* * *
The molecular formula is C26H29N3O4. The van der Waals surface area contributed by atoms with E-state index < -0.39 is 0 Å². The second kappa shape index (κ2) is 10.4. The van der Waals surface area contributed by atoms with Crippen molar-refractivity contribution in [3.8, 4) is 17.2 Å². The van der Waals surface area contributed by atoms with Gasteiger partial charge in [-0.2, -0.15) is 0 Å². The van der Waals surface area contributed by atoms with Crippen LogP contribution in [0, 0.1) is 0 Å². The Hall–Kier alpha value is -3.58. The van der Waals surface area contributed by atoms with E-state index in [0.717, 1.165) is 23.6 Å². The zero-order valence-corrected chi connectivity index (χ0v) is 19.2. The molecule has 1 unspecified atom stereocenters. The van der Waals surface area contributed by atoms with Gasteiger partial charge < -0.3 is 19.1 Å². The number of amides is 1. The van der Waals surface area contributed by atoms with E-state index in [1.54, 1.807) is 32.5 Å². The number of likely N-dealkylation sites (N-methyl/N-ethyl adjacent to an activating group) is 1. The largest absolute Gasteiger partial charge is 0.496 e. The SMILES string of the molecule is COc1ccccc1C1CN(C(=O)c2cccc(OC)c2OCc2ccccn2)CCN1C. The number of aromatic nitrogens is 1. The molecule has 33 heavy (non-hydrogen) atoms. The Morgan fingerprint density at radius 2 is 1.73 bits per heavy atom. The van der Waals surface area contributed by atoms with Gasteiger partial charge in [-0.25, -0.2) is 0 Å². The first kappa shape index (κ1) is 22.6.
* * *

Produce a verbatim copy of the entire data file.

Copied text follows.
The molecular formula is C26H29N3O4. The van der Waals surface area contributed by atoms with E-state index < -0.39 is 0 Å². The second kappa shape index (κ2) is 10.4. The van der Waals surface area contributed by atoms with Crippen molar-refractivity contribution in [3.8, 4) is 17.2 Å². The van der Waals surface area contributed by atoms with Gasteiger partial charge in [-0.2, -0.15) is 0 Å². The van der Waals surface area contributed by atoms with Crippen LogP contribution in [0, 0.1) is 0 Å². The Hall–Kier alpha value is -3.58. The van der Waals surface area contributed by atoms with E-state index in [0.717, 1.165) is 23.6 Å². The zero-order valence-corrected chi connectivity index (χ0v) is 19.2. The molecule has 1 unspecified atom stereocenters. The van der Waals surface area contributed by atoms with Gasteiger partial charge < -0.3 is 19.1 Å². The number of amides is 1. The van der Waals surface area contributed by atoms with E-state index in [1.54, 1.807) is 32.5 Å². The number of likely N-dealkylation sites (N-methyl/N-ethyl adjacent to an activating group) is 1. The largest absolute Gasteiger partial charge is 0.496 e. The SMILES string of the molecule is COc1ccccc1C1CN(C(=O)c2cccc(OC)c2OCc2ccccn2)CCN1C. The number of aromatic nitrogens is 1. The molecule has 33 heavy (non-hydrogen) atoms. The Morgan fingerprint density at radius 2 is 1.73 bits per heavy atom. The van der Waals surface area contributed by atoms with Gasteiger partial charge in [-0.25, -0.2) is 0 Å². The first kappa shape index (κ1) is 22.6.